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Decoding the 'Mad Men' poster - Metro US

Decoding the ‘Mad Men’ poster

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Being that “Mad Men” is a show about advertising, it’s always been important that it have great advertising itself, and the promotional image for season six is no different — though it does break from the show’s previous style in a very striking way. For the image, “Mad Men” turned to 75-year-old illustrator Brian Sanders, who created a lush, period-appropriate image with two Don Drapers and plenty of suggestive imagery.

“I know people are looking for meaning and everything. There is a lot of meaning in it,” series creator Matt Weiner concedes. “It came from a dream. I had this dream — and it was not Don, it was me, but a lot of stuff is like that.” So what was that dream — and this season’s promo poster — about exactly? Never a fan of divulging specifics, Weiner at least offers that the focus is on “the anxiety that is created by — in all of these characters — wondering why they are the way they are,” he says. “Maybe you’re a fraud, maybe you’re facing all the bad things you’ve ever done in your life, but you are back in a place where you are the issue. So you have a choice about, like, can you change? And I feel like there’s that person that’s you that’s right behind you, and you know what they look like and inside you’re something else.”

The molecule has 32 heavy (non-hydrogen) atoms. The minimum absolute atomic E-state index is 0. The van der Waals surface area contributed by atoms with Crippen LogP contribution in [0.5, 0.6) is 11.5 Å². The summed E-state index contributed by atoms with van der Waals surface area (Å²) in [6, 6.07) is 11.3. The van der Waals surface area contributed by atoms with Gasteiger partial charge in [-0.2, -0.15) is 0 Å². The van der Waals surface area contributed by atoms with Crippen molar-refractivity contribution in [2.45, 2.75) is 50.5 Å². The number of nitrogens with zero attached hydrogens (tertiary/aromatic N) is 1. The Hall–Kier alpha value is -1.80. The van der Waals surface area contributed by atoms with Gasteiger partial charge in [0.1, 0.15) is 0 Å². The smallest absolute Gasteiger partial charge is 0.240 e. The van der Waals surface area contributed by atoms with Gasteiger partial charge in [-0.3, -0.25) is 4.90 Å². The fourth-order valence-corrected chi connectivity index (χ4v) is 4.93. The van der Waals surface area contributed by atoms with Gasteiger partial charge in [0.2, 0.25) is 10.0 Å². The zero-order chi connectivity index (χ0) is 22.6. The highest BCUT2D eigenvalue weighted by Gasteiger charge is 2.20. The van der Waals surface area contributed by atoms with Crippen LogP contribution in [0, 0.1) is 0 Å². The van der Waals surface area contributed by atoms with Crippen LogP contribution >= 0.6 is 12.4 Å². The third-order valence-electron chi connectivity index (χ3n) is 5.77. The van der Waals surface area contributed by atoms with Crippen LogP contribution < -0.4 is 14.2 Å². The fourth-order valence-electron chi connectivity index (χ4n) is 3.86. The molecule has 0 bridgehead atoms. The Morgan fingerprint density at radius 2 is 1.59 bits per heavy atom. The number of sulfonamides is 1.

Hoping for something more concrete, we went to series star Jon Hamm for some further illumination. “It’s a very rich image,” he says. “Matt was very involved in the choosing of this particular image and finding the artist he wanted. He wanted this specific style of art. It’s so different also from our normal stylistic kind of cues, which are very graphic and very sparse. This is chaotic and different and in may ways kind of suggests the world we’re moving into. Bright colors and crazy tones and a lot going on.”

Here are a few things Hamm thinks viewers should keep an eye on when examining the poster:

• “The central motif of it obviously is these two versions of this one man crossing. But which one are we supposed to be following?”

• “One of them is with somebody and one of them is not. I think that shouldn’t be lost on people.”

• “One of them has a briefcase in his hand, one of them doesn’t.”

• “There’s a one-way sign, there’s a stop sign, there’s a lot of things. Those aren’t mistakes.”

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